A while ago, I wanted to copy some stuff from my laptop to a machine behind a proxying firewall.
Very quickly, I got sick of copying something to the firewall, logging in, then copying to the final machine, so I put together a small ssh proxy script that would log into the firewall for me when I requested the dest machine (sunshine), and then use nc to connect to sunshine.
But, the problem is that sometimes I carry my laptop into the house where ‘sunshine’ lives, so I extended it to become the script ssh-through-fw
With that script in an appropriate location, I add this to my ~/.ssh/config:
ProxyCommand $HOME/.install/bin/ssh-through-fw 192.168.1. user@firewall %h %p
Where 192.168.1. is the prefix of the IP range used in the network behind the firewall.
Now, when I am running remotely, connecting to sunshine happens through the firewall, but when I’m behind the firewall it connects directly to the machine without me thinking about it.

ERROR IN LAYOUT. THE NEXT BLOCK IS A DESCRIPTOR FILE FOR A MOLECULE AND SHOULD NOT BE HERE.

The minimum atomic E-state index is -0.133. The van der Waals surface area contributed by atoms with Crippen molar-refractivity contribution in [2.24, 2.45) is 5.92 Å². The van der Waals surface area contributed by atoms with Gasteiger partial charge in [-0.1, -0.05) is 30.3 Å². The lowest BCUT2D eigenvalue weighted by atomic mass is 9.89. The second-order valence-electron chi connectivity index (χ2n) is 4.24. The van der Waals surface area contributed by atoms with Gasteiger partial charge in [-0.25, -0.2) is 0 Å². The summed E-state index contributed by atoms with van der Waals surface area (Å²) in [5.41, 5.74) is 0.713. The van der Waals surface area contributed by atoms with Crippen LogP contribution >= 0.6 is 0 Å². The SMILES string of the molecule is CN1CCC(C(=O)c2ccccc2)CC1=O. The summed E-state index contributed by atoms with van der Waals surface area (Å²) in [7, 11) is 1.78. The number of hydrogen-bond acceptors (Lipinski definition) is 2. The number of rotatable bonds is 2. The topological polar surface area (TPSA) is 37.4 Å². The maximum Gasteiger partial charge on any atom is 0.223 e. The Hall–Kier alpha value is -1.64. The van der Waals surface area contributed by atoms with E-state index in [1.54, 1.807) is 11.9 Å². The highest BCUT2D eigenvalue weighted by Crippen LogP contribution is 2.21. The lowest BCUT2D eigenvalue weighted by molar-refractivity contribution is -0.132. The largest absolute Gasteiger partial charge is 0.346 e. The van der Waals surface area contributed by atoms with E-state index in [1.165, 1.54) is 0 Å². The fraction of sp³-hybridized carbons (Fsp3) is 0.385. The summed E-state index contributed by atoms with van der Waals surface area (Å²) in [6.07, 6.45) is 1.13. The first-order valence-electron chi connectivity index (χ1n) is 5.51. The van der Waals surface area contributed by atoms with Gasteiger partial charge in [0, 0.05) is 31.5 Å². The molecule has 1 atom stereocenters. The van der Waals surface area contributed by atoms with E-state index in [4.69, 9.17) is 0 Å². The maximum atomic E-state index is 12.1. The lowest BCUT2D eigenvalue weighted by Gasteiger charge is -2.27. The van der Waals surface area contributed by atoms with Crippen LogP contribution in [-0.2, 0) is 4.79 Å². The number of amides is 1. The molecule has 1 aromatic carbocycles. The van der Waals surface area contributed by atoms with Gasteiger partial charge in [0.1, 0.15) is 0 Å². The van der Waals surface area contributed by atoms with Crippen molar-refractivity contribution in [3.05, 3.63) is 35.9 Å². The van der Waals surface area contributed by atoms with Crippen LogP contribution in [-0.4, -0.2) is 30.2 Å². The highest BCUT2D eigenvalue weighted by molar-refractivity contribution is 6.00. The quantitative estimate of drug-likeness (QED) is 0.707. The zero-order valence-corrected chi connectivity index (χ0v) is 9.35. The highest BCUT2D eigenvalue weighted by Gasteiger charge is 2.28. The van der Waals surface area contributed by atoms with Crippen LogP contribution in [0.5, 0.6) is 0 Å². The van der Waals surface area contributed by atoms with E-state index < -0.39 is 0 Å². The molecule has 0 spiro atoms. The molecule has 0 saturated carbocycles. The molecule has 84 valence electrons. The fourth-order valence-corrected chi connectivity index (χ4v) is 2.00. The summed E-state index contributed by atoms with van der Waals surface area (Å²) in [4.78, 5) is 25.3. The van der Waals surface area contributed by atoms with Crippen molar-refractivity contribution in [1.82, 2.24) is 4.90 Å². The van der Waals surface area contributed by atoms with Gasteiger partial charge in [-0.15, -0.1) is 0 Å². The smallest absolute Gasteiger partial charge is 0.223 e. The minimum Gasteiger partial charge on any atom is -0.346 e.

5 thoughts on “SSH trick”
Great. I could use this. Sadly thereâ€™s no netcat on our gateway. It is FreeBSD 4.11.
Cool. I could compile nc. No netcat but a build system. Schlau. Thank you.
Just thought I’d let you be aware of a little utility called connect that works as a ProxyCommand for ssh.
I’ve been using it at work with the http proxy to tunnel out for a while and it works very nicely.
How about using SSH to create a SOCKS proxy? The -D option is here exactly for that purpose.
You don’t need to use netcat, ssh has the ability to pipe data over the link built in:
cat myfile.txt | ssh -t host ‘cat – > myfile.txt’
This can easily be chained together to pipe data from an edge server to an internal one. I use this trick all the time.